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Mallory Wickline Curling

Schreyer Scholar finds her home on the ice as leader for curling at Penn State

28 March 2024
Mallory Wickline Award

Before attending Penn State, third-year Schreyer Scholar Mallory Wickline said she would have never believed that she would be leading a No.1 nationally ranked club sports team. Yet, while working on her double major in meteorology and planetary science and astronomy, she has played a large role in building Penn State's curling team into an elite club.

With that success, Wickline is also helping to grow the sport at the collegiate level which, according to USA Curling, had only 300 players nation-wide on teams that could compete for a national championship.

Curling is a team ice sport in which players take turns sliding stones toward opposing targets, called "houses." To help the stone reach the target, players sweep the ice with brooms to alter the speed and overall direction of the stone. Points are scored by placing stones within the house, and the team with the most points will win the match, or draw. Often, curling teams compete in "bonspiels," the name for curling tournaments, on weekends with multiple teams in attendance.

During the 2023-24 season, Penn State Club Curling reached the top of the national rankings with Wickline as vice president and head coach. In this leadership position, she has facilitated team cohesion and effectively trained new members for success on the ice. While many students may not be familiar with the sport due to its niche nature, Wickline explained that Penn State’s curling club, with over 20 members on the team, is the largest among U.S. colleges.

Despite her initial lack of experience playing the sport, Wickline ascended quickly to a prominent position in the club, rising to a leadership role through her goal-oriented, steadfast attitude and by consistently putting her best effort forward. Since then, Wickline has worked diligently to create an inclusive environment on the ice, where anyone can enjoy the sport and find community in the club.

Seeking something new

Growing up in upstate New York where ice sports, including curling, are extremely popular, Wickline developed a fascination for the sport at a young age. Throughout high school, she said she eagerly wanted to take to the ice and play for the local league but was unable to due to COVID-19. So, after getting her acceptance letter to Penn State University Park and scouring the student organization website, she said she knew curling at Penn State would be her first stop once she got to campus.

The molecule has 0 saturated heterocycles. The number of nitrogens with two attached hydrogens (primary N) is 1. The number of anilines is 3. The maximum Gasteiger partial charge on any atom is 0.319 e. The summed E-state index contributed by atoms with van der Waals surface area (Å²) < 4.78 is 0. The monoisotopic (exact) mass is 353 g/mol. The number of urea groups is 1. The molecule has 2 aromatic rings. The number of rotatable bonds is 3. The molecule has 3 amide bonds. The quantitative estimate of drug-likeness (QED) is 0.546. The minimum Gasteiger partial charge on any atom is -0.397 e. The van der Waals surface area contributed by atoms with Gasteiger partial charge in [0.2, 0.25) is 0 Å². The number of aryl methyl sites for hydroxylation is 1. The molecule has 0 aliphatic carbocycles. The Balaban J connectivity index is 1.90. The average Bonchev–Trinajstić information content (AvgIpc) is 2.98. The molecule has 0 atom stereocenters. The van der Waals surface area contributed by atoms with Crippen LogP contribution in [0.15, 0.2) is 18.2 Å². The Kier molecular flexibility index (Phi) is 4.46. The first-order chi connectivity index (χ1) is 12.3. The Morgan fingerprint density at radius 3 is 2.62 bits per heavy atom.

With no prior background playing the game, Wickline was well-aware that there would be struggles to endure as she learned curling during her first year. However, her overwhelming positive determination to learn the sport and grow as a player, she said, propelled her forward to be the accomplished curler she is today.

“I was never a big sports girl in high school, I was never that great at those things. I grew up knowing all the rules of curling and understanding how to play, so that definitely did help,” Wickline shared. “You will inevitably fall a few times, but I got addicted to it right away. I think that having a community of people here that really encouraged me to keep trying and improving really helped my passion grow even more.”

Ascending to leadership

As her passion and her skills — both on and off the ice — grew, Wickline seized opportunities to take on a larger role within the club.

“I started my first year as a player and then got slightly more involved behind the scenes that spring. Then last year, I was an assistant travel director, and then this year I am vice president and help coach the club team. I have seen the club in several of its phases, so that's been a pleasure, as I love to see it grow and evolve,” said Wickline. “In high school, I was vice president of Model UN and Science Olympiad, which I think helped fuel my competitive streak, and now I can see how that has transitioned into a sport like curling where we can be competitive on the ice.”

As head coach, she must be able to lead and teach a wide range of members, all with varying skill sets. According to Wickline, 99% of the players who join the curling team have no prior experience with the game — so the power of positivity, she said, is the secret to her success and effectiveness as a coach. Celebrating small victories and entering each practice with a smile helps to create a safe environment on the ice where players, no matter their level of experience, can perform their best, said Wickline.

Curling is a sport that is historically male-dominated and underrepresented, said Wickline. She   also places a large emphasis on improving the inclusion of the club, and helping all students feel as though they can have a home on the team. From leading discussions with the executive board to prioritizing team connections, Wickline shared her personal experience crafting and implementing an inclusive standard for the club.

“Earlier in the year I was speaking with my executive members and making sure that we are hitting our goals in making sure that everybody feels welcome. Typically, in the curling world, there tend to be more men than women. I think we have done a great job of making sure that our club is representative of the larger University as a whole and making sure that we are being inclusive to everybody,” Wickline explained. “We are all just a really positive environment, and we all make sure we are interacting with our new members and make them feel welcomed.”